Wednesday, February 19, 2020

New upscale apartments planned for downtown Kenosha

Artist’s rendering of the proposed Lake Terrace apartments proposed for downtown Kenosha

An Illinois real estate developer is confident the demand is high for luxury housing in downtown Kenosha.
Lake Terrace LLC has agreed to purchase vacant city-owned property at the southeast corner of Fifth Avenue and 59th Street and move forward with a $17 million residential development.
The five-story apartment building would include at least 63 high-end units and 75 indoor parking spots.
The $100,000 deal also includes a vacant city lot directly west of the property to be used for an additional 35 outdoor parking spaces.
The contract is expected to be finalized by the City Council on Wednesday.
“The key to this development is (the city) is not putting any money into it,” said Zohrab Khaligian, a city redevelopment specialist for Community Development. “The developer has come forward and is taking the risk. We’re encouraging it. They’re very excited about it.”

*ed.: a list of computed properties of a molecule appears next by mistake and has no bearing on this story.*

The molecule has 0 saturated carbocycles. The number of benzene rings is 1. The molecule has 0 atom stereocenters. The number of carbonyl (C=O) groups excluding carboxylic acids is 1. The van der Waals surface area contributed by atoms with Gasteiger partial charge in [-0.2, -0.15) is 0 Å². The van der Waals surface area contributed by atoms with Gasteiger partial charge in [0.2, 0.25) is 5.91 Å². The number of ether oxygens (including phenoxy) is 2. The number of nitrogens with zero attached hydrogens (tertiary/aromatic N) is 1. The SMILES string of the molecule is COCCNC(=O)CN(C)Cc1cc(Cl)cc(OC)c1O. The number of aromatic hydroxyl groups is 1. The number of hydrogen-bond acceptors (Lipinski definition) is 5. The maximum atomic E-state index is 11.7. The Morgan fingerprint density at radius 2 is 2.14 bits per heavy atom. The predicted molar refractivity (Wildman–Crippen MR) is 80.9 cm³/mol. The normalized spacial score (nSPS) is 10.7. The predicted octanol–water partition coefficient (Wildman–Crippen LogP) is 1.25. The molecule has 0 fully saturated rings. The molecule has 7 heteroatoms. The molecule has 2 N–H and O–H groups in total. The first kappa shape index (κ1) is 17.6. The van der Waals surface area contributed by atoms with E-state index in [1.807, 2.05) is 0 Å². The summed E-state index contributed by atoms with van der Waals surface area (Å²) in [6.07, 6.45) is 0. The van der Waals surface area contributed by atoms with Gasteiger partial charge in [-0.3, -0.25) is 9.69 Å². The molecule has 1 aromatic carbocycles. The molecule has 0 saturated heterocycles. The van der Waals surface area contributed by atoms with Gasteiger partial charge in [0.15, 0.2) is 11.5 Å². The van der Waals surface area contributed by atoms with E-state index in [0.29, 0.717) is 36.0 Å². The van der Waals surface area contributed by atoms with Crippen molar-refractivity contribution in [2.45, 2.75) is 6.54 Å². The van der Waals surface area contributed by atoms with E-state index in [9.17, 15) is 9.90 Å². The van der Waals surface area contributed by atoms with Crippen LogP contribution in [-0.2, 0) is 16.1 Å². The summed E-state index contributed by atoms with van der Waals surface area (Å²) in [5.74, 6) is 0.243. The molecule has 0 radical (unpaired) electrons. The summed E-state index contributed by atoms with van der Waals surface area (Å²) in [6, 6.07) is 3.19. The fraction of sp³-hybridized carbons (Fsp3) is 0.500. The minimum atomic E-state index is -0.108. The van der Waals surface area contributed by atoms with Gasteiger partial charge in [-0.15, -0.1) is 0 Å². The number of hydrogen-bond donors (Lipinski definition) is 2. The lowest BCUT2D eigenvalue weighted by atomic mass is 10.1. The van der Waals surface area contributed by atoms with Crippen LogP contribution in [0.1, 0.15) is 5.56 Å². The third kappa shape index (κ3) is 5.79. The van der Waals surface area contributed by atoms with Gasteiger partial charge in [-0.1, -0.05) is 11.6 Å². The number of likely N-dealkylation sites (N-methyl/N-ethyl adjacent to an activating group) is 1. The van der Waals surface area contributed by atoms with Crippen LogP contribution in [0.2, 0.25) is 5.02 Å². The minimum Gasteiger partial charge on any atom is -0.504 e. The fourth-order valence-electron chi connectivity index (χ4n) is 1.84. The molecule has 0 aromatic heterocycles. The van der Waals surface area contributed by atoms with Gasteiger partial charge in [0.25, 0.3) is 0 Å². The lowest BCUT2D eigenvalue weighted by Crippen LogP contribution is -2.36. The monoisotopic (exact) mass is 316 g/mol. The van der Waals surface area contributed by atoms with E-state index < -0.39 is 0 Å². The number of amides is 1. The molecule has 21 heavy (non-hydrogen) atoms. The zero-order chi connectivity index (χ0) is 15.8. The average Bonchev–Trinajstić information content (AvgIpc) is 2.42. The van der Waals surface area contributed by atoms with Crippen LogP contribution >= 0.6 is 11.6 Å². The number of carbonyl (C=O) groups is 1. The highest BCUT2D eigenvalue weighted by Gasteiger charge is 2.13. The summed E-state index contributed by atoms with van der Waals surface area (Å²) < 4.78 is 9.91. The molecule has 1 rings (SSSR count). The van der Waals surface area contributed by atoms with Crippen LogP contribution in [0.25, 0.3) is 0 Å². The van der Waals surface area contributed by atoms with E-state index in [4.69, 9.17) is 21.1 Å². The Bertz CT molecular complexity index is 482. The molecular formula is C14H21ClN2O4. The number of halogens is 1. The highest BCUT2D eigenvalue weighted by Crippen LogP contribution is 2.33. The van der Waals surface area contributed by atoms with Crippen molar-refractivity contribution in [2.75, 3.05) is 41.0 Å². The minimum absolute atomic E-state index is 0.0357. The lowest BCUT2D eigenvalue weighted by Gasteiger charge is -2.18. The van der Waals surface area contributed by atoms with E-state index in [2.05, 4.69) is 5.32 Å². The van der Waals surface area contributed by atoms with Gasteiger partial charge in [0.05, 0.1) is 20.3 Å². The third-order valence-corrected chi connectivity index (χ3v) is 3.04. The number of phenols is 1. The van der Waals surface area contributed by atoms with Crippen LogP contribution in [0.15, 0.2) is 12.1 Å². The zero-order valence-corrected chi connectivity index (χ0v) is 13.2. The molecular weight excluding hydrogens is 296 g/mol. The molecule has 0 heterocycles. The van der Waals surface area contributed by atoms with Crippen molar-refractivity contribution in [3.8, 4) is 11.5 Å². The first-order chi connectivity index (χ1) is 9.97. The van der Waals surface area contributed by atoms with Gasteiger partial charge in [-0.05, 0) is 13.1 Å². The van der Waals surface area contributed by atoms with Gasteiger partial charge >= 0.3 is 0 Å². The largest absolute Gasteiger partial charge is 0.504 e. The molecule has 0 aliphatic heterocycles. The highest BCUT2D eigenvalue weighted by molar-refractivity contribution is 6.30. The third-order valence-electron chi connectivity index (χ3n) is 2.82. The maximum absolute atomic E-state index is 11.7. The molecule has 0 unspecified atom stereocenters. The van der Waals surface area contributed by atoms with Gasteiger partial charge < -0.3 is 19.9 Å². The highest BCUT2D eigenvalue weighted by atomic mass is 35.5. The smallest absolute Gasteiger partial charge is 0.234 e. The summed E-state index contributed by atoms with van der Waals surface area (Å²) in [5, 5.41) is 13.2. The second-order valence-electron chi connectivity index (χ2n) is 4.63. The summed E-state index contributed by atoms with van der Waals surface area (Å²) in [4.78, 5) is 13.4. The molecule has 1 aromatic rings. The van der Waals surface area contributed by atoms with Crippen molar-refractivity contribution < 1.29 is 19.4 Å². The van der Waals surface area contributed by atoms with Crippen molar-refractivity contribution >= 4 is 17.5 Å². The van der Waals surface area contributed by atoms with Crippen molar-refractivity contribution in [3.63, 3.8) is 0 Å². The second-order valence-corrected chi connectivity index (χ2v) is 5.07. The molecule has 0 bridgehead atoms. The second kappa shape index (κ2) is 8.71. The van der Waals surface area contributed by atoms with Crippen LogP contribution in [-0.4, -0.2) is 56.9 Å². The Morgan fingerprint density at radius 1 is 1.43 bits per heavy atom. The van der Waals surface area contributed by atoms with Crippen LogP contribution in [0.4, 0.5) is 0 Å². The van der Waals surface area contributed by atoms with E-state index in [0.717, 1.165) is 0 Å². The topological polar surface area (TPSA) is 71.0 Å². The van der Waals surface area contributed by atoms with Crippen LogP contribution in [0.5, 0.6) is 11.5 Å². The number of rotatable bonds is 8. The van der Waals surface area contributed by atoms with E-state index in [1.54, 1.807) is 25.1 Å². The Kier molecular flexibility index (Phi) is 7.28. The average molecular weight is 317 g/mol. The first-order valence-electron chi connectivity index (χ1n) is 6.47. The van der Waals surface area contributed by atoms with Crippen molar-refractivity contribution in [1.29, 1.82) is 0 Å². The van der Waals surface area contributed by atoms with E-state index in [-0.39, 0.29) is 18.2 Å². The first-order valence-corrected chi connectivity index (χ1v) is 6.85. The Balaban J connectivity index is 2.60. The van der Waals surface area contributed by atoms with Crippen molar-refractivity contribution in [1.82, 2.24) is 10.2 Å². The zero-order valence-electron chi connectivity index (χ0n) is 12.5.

Projected monthly rent is $1,300 to $1,500 for one-bedroom units, $1,800 to $2,000 for two bedrooms and $2,300 to $2,400 for three bedrooms.
Those prices might seem affordable in comparison to Brindisi Towers, a $79.5 million apartment/condominium high-rise slated for a 1.6-acre parcel located directly north of the Kenosha Municipal Building on 52nd Street between Seventh and Eighth avenues.
Prices range from $500,000 for one-bedroom units up to $1.5 million for three-bedroom penthouse suites. Monthly apartment rent is expected to be $2,500 to $4,000.
“Brindisi Towers is kind of a different animal because they’re building up 10 stories,” Khaligian said. “(Lake Terrace) is more of a low-rise (building), but you can still see the lake, even from the first floor of this development. Basically, you have the lake right on your front door step.”

"We spend 21 million dollars (40 percent of the cost) to attract a hotel ...Kenosha gets a 17 million development  with no taxpayer money involved. It's the difference in leadership in the last 30 years in Racine."

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